Expect the unexpected.That’s the lesson the financial services firm Edward Jones says everyone should remember as we continue to face the triple barrage of COVID-19, civil unrest and millions suddenly left unemployed.And yet, because of all that still ongoing turbulence, a new study by the firm found that only 44 percent of the 2,200 adults surveyed nationwide feel in complete control of their financial situation, while a larger chunk — 53 percent — said they either had “some,” “not much,” or “no control” at all. (Three percent, if you’re doing the math, either didn’t know or had no opinion.)And why, exactly, should we have already learned that lesson?”In the past two decades, we had the dot.com bust of 2000-2002, the financial crisis of 2007-2008, a weak recovery, a market sell-off in 2015-2016, and a number of other bumps in the road,” explained Edward Jones’ Vanessa Okwuraiwe. “History repeats itself. So an individual’s financial stability requires careful planning, goal setting, and the flexibility to adjust strategies when unplanned situations arise.”In fact, one of the things that jumps out at you in the study is the stark difference in sentiment between those with a financial strategy — whether developed before or during 2020 — and those without one. What we’ll call the “armed” vs. the “unarmed.”Sixty-eight percent of the armed respondents reported feeling “financially stable” and 69 percent of them “financially resilient” — the latter meaning they could withstand or recover quickly from difficult financial conditions.That compares to 46 percent and 39 percent, respectively, for the unarmed.Interestingly, not as many people as you might think reported having had to postpone major life events during the pandemic because of money issues. Yes,12 percent shelved buying a house. But only 6 percent delayed their retirement or wedding plans, only 5 percent delayed having a child, and –perhaps on the theory that lawyers never hold going-out-of-business sales — 1 percent put their divorce on hold.The study’s other key findings include:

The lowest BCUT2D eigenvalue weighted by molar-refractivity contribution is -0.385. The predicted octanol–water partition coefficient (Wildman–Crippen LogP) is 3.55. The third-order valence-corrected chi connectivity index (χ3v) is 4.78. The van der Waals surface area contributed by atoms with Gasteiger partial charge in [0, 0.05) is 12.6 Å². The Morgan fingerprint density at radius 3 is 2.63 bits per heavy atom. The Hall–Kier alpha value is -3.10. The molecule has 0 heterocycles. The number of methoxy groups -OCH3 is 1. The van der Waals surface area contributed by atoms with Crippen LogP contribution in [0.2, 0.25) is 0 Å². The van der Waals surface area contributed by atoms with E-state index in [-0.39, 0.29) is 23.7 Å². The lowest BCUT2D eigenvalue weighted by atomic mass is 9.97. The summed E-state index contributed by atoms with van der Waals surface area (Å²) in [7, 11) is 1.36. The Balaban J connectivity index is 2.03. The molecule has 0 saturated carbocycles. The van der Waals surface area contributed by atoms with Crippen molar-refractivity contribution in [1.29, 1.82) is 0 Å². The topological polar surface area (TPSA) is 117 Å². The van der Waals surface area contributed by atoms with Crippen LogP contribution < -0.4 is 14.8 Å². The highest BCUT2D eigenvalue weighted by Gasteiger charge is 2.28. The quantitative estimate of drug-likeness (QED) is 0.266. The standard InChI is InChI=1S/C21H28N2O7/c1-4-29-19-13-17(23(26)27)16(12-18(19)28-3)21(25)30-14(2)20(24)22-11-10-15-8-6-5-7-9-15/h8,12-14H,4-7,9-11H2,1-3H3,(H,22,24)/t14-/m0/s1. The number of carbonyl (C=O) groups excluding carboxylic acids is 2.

- Having begun to recognize their financial vulnerability, 31 percent said they were contributing more to emergency savings.
- 33 percent said they were contributing more to the emergency savings of a hurting family member or loved one.
- Women, overall, felt the least in control of their finances.
- 42 percent said starting their own business had become a priority.
According to Okwuraiwe, the first step toward attaining the two pillars of financial resilience and stability is to “drill down on the issues most important to you and educate yourself on each.” To that end, Edward Jones has developed a free online Financial Fitness program that includes interactive resources on everything from entrepreneurship to retirement to making career choices that benefit your earning potential and you can always do what 36 percent of those surveyed began doing last year: talk things over with a professional financial advisor, like a local one at Edward Jones who has the perspective, experience and empathy to help you meet your goals and avoid getting tripped up by — what else? – the unexpected.